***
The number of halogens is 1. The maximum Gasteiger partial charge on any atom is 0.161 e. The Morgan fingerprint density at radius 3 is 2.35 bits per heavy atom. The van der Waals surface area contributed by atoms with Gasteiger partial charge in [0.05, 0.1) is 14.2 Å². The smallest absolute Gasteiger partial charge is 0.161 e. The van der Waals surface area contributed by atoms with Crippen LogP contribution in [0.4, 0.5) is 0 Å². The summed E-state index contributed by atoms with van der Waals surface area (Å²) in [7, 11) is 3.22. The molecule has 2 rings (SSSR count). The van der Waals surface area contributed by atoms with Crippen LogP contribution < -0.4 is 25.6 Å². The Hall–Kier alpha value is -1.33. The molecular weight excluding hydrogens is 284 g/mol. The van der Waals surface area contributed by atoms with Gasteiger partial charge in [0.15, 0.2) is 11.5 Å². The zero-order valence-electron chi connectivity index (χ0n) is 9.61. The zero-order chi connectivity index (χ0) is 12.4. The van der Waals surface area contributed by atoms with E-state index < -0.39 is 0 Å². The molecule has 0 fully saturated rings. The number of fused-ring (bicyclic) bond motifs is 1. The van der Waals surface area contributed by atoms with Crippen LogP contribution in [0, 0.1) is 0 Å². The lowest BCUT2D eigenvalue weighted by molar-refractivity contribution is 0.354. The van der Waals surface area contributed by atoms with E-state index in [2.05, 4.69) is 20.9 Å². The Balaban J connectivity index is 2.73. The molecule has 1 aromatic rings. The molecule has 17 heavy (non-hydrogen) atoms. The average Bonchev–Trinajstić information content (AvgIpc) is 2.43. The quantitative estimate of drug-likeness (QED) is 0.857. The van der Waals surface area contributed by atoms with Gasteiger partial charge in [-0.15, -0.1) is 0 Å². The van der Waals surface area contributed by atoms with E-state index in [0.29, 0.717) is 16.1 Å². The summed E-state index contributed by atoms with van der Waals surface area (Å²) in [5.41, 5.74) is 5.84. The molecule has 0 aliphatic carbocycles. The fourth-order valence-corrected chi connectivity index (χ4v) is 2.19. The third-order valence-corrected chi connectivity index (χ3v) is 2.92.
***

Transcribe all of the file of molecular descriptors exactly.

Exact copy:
The number of halogens is 1. The maximum Gasteiger partial charge on any atom is 0.161 e. The Morgan fingerprint density at radius 3 is 2.35 bits per heavy atom. The van der Waals surface area contributed by atoms with Gasteiger partial charge in [0.05, 0.1) is 14.2 Å². The smallest absolute Gasteiger partial charge is 0.161 e. The van der Waals surface area contributed by atoms with Crippen LogP contribution in [0.4, 0.5) is 0 Å². The summed E-state index contributed by atoms with van der Waals surface area (Å²) in [7, 11) is 3.22. The molecule has 2 rings (SSSR count). The van der Waals surface area contributed by atoms with Crippen LogP contribution < -0.4 is 25.6 Å². The Hall–Kier alpha value is -1.33. The molecular weight excluding hydrogens is 284 g/mol. The van der Waals surface area contributed by atoms with Gasteiger partial charge in [0.15, 0.2) is 11.5 Å². The zero-order valence-electron chi connectivity index (χ0n) is 9.61. The zero-order chi connectivity index (χ0) is 12.4. The van der Waals surface area contributed by atoms with E-state index < -0.39 is 0 Å². The molecule has 0 fully saturated rings. The number of fused-ring (bicyclic) bond motifs is 1. The van der Waals surface area contributed by atoms with Crippen LogP contribution in [0, 0.1) is 0 Å². The lowest BCUT2D eigenvalue weighted by molar-refractivity contribution is 0.354. The van der Waals surface area contributed by atoms with E-state index in [2.05, 4.69) is 20.9 Å². The Balaban J connectivity index is 2.73. The molecule has 1 aromatic rings. The molecule has 17 heavy (non-hydrogen) atoms. The average Bonchev–Trinajstić information content (AvgIpc) is 2.43. The quantitative estimate of drug-likeness (QED) is 0.857. The van der Waals surface area contributed by atoms with Gasteiger partial charge in [-0.15, -0.1) is 0 Å². The van der Waals surface area contributed by atoms with E-state index in [0.29, 0.717) is 16.1 Å². The summed E-state index contributed by atoms with van der Waals surface area (Å²) in [5.41, 5.74) is 5.84. The molecule has 0 aliphatic carbocycles. The fourth-order valence-corrected chi connectivity index (χ4v) is 2.19. The third-order valence-corrected chi connectivity index (χ3v) is 2.92.